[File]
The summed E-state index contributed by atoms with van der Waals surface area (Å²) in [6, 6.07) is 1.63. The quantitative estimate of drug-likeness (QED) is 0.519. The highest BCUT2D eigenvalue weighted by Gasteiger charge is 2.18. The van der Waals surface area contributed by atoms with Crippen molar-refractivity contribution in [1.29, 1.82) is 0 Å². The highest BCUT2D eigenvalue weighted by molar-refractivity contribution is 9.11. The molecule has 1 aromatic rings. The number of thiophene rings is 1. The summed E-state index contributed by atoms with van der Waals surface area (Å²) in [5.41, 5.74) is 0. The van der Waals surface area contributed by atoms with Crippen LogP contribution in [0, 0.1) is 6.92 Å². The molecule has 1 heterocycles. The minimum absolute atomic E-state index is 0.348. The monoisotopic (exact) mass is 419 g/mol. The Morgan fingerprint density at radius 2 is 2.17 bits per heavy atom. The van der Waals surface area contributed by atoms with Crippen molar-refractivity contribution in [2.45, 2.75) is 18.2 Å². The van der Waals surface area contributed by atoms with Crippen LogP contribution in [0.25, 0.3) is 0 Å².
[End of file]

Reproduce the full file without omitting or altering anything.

The summed E-state index contributed by atoms with van der Waals surface area (Å²) in [6, 6.07) is 1.63. The quantitative estimate of drug-likeness (QED) is 0.519. The highest BCUT2D eigenvalue weighted by Gasteiger charge is 2.18. The van der Waals surface area contributed by atoms with Crippen molar-refractivity contribution in [1.29, 1.82) is 0 Å². The highest BCUT2D eigenvalue weighted by molar-refractivity contribution is 9.11. The molecule has 1 aromatic rings. The number of thiophene rings is 1. The summed E-state index contributed by atoms with van der Waals surface area (Å²) in [5.41, 5.74) is 0. The van der Waals surface area contributed by atoms with Crippen LogP contribution in [0, 0.1) is 6.92 Å². The molecule has 1 heterocycles. The minimum absolute atomic E-state index is 0.348. The monoisotopic (exact) mass is 419 g/mol. The Morgan fingerprint density at radius 2 is 2.17 bits per heavy atom. The van der Waals surface area contributed by atoms with Crippen molar-refractivity contribution in [2.45, 2.75) is 18.2 Å². The van der Waals surface area contributed by atoms with Crippen LogP contribution in [0.25, 0.3) is 0 Å².